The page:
By Dan Bernstein–
CBSChicago.com senior columnist
(CBS) By not decrying it, they tacitly endorse it, this latest re-victimization of at least 32 boys whose rape at the hands of Jerry Sandusky was facilitated by Joe Paterno and the Penn State football program.
Neither the university nor the family of the shamed former head coach offered comment when asked by Philly.com about the construction of two new statues of Paterno and the plan by the artists to send one of them on a national tour. This re-imagined version of the mothballed original has an upraised clenched fist instead of a “number one” sign, a defiant gesture that tells those boys — now men — how little they continue to matter in the dark, sick heart of the Paterno cult.
The two sculptors casting the replicas told the website that one will be given to the Paterno family and the other will be available “for all the fans and the people that bleed blue and white” so that the image is “making a statement.”
Paterno’s own sworn testimony and later statements to investigators said it all, however, that for years he knowingly allowed a child predator to use Penn State football as part of a personal farm for cultivating new victims. But reality hasn’t deterred the JoeBots from creating alternate worlds in which this never happened and none of this was said.
The builders of the new statue will make money indeed, if they charge a nominal fee for these zombies to line up for pictures with their fallen icon. These people are compelled to feed their insatiable desire to be defined essentially by the success of a college football team. Their own self-worth is so much a function of Penn State and Paterno that they have created complicated personal fantasy worlds in which everything can be as it once was.
To date, there are 32 victims and counting, with $93 million in settlements paid out by the school and counting. But that isn’t as important to these people as revising Paterno’s history to ease their own pain, trying to make themselves feel whole again.
When the original was first taken down from its place outside Beaver Stadium, the university correctly assessed that it would represent for victims “a recurring wound” and would be “a source of division and an obstacle to healing.” It was and is the obvious right move.
There was pushback at the time, though, and the ensuing years have only brought a stronger desire to restore it, as the JoeBots have coalesced outside the school and are still rotting it from within. A Quinnipiac poll a year ago found that 59 percent of Pennsylvania residents wanted the statue put back, with strong support across gender and age groups.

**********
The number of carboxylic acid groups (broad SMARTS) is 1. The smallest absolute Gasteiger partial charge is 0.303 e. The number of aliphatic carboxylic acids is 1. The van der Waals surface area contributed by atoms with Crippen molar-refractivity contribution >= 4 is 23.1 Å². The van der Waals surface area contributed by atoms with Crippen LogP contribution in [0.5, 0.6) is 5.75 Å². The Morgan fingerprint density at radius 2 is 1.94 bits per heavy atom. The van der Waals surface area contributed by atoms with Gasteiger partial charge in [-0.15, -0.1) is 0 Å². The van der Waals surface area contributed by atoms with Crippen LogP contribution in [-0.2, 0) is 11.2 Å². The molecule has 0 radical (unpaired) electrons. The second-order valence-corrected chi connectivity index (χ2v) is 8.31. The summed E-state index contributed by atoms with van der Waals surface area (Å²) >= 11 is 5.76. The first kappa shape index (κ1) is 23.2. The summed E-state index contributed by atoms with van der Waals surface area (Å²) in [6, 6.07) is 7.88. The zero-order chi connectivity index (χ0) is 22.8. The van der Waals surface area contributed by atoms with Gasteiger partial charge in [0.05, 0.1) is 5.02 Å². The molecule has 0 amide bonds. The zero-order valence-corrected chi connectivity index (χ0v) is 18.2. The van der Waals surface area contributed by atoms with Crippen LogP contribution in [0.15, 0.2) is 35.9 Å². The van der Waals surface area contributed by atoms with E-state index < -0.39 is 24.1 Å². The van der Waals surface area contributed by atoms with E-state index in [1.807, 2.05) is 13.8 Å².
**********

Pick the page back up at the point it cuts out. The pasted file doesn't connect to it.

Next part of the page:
The new Penn State administration has already softened the school’s stance. They’ve realized that their constituency is motivated deeply and in twisted enough fashion to ignore the obvious message to victims raped on their campus, in their football building, over many years by a beloved, trusted coach. Of course that coach was allowed unfettered access to children and facilities long after many, including Paterno, were well aware of his criminal behavior.
Athletic Director Sandy Barbour kept open the possibility that Penn State would reinstall the statue, telling USA Today, “If and/or when there comes a time, it will be in good shape.” President Eric Barron is also reconsidering all that stuff his predecessor said about any obstacles or recurring wounds, saying last year, “A decision is not imminent. I will follow a process of deliberation and discussion that will take time.”
That’s why the school is now choosing silence when asked about the new version and the planned traveling roadshow. This is fine with them now, until we hear otherwise.
Same goes for members of the Paterno family, who have seen their patriarch’s own admissions under oath change their futures irreparably. They hire lawyers and PR consultants and fan the flames amid the worshipful lost souls, but there’s no going back. They won’t comment either, because they have to embrace any help with imaging, those 32 or more victims be damned.
They’d be better off instead heeding the words of son Jay Paterno near the end of the award-winning documentary film Happy Valley. Of the family name, he says, “It used to mean one thing, now it means something else.”
The sooner that truth is actually recognized, the better. Instead, we get continued efforts to lionize a man who spent years knowing he was doing less than everything in his power to protect innocent children from a monster. Such things must continue to be called out and shouted down by those who actually care.
Thirty-two victims, $93 million, zero statues.